Paying Back by Paying It Forward
There are all kinds of reasons to mentor people in business.
It feels good to invest in the next generation.
You get back more than you give.
You’d want someone to help your own kids.
But it’s also good business and it pays forward more than you can ever possibly imagine — especially if you are (or aspire to be) an entrepreneur.
That’s why I’m psyched to be participating in a Fireside Chat on Mentorship at the Greener Ventures Conference at the Tuck School of Business this Saturday, April 14. Joining me will be my long-time friend and colleague Dave Girouard (Dartmouth ’88, Thayer School of Engineering ’89), founder and CEO of Upstart. Along with a number of other great folks, we will be judging the Greener Ventures Entrepreneurship Contest. We are psyched to be sponsoring the first-ever business plan competition at Dartmouth/Thayer/Tuck and are looking forward to a weekend in Hanover.
I’ve been blessed over the past 20 years to have a fantastic series of mentors who have all given more to me than I can ever possibly describe or repay.
In particular, Peter Barris (who I met in 1993 while a second-year student at Tuck) has been both consistent and thoughtful in his advice and support over the past 18+ years. One of the unique aspects of Peter’s advice over the years was that — consistently — he gave me advice that was as objective as possible. Peter was always able to abstract his own interests out from the situation. He gave me feedback and advice on my own professional development, and ideas that were the best for me in the long term — regardless of the short-term benefit or cost to himself. This ability to focus on my long-term development regardless of short-term interests was more valuable for me than I can describe.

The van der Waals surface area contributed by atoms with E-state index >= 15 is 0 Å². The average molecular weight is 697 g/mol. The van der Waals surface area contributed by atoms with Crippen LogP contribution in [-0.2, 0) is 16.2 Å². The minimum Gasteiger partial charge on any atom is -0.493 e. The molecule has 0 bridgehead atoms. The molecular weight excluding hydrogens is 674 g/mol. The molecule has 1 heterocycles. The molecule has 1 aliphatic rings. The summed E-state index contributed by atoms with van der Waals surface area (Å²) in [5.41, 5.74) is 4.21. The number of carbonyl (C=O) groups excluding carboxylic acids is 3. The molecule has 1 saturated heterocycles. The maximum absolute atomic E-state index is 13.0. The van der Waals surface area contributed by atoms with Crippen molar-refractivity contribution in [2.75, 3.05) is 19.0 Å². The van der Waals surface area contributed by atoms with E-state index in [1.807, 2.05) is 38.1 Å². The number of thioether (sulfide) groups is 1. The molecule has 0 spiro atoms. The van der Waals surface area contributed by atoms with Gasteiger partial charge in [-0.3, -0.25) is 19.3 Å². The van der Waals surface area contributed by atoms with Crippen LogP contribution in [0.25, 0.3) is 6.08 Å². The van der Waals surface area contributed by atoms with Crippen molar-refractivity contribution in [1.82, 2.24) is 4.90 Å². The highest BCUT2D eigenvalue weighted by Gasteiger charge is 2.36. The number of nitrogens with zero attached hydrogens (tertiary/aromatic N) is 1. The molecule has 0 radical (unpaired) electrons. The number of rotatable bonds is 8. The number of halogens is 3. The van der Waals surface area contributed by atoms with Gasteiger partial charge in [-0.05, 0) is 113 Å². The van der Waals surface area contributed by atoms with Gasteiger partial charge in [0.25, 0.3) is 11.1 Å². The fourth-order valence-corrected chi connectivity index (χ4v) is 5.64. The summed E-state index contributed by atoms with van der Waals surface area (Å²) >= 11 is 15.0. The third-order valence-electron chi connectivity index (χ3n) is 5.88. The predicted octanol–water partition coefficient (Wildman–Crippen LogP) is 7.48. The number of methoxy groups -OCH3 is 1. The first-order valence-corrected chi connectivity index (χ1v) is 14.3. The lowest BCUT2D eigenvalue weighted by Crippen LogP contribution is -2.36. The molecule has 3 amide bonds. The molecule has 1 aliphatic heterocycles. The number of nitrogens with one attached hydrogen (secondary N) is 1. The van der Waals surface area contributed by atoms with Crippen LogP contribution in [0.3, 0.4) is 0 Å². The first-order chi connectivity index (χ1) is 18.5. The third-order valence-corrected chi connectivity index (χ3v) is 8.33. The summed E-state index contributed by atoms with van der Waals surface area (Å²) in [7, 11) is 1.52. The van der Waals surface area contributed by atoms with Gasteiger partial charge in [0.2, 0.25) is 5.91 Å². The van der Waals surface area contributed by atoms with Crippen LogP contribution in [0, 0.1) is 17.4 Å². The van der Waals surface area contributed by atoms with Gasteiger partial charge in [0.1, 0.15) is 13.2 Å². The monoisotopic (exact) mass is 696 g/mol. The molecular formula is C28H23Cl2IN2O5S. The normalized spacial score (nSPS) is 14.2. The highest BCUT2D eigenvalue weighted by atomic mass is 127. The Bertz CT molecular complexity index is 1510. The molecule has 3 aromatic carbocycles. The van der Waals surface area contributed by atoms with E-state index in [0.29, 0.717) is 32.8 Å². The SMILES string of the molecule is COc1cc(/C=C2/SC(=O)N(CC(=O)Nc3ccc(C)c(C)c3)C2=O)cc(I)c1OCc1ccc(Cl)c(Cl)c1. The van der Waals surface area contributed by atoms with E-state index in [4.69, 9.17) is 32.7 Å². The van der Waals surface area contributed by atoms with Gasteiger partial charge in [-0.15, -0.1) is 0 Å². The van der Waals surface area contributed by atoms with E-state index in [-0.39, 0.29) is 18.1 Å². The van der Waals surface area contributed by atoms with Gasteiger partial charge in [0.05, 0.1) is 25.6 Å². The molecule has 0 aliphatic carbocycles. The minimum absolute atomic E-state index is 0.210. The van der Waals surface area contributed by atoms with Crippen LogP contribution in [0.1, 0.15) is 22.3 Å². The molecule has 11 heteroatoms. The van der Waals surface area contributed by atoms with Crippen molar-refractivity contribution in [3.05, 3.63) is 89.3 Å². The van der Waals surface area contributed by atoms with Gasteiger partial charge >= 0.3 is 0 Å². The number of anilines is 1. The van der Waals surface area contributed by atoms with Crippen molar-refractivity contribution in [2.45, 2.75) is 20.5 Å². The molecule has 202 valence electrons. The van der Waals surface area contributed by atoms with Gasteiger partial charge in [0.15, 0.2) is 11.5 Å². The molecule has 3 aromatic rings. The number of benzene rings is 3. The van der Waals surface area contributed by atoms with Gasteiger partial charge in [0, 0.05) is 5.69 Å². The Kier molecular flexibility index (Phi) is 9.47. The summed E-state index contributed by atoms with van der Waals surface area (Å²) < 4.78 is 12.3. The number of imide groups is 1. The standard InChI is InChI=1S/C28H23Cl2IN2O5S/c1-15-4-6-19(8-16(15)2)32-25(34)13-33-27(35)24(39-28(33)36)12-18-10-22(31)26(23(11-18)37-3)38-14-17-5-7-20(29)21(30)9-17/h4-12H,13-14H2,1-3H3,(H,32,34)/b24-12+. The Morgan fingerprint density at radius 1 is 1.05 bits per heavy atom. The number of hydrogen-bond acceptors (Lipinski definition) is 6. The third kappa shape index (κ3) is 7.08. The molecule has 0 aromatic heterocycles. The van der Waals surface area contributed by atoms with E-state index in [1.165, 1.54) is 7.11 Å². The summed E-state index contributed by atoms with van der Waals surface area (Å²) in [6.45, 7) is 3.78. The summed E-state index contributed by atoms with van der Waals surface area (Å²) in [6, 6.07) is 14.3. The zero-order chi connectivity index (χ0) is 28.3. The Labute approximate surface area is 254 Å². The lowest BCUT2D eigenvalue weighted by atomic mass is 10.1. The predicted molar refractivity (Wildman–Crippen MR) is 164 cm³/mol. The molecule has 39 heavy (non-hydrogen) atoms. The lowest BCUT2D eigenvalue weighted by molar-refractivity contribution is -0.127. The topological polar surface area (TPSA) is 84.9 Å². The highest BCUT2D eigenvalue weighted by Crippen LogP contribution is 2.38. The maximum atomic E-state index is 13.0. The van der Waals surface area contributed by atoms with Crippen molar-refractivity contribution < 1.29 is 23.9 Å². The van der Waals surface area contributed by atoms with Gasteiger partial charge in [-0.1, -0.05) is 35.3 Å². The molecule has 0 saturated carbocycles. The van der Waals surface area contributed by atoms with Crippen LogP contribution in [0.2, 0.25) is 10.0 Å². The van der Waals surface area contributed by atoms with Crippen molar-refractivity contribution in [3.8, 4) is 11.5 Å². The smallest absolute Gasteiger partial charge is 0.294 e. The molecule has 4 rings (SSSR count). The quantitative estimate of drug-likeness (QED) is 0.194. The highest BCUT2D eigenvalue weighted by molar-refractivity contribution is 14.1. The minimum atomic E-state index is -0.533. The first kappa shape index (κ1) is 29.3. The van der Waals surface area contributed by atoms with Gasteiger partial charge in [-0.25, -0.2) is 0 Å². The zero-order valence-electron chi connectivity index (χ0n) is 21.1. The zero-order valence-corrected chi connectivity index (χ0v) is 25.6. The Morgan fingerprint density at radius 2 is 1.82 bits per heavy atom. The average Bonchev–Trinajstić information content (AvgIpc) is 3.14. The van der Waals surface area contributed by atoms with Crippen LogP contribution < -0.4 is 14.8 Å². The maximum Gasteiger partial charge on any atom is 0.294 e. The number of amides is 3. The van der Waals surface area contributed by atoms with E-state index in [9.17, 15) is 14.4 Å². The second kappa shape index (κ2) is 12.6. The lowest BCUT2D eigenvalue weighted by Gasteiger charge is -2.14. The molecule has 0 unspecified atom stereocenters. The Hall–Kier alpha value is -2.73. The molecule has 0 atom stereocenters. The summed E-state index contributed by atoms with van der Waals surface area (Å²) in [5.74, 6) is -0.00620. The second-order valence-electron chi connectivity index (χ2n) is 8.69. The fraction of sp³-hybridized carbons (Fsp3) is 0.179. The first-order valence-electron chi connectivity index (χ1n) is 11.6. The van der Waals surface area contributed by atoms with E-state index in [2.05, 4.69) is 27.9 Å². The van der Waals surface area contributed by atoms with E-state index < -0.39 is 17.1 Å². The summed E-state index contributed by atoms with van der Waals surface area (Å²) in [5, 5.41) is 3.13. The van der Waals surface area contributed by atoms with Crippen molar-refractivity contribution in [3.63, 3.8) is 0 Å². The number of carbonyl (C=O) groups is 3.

Also, my friend Frank Moss has been an incredibly powerful influence on my professional development. Through a very critical time in my career, Frank taught me that — no matter what the reward — compromising your personal values in business is never worthwhile and that true leadership in business is not about making money, but rather it is about being mission-driven, building valuable things and helping people.
I’ve been working with Dave Girouard on his new company, Upstart, which is focused on empowering young, smart and innovative people who are just beginning their careers and are interested in taking paths other than the traditional or conservative.
Originally published: Apr 13, 2012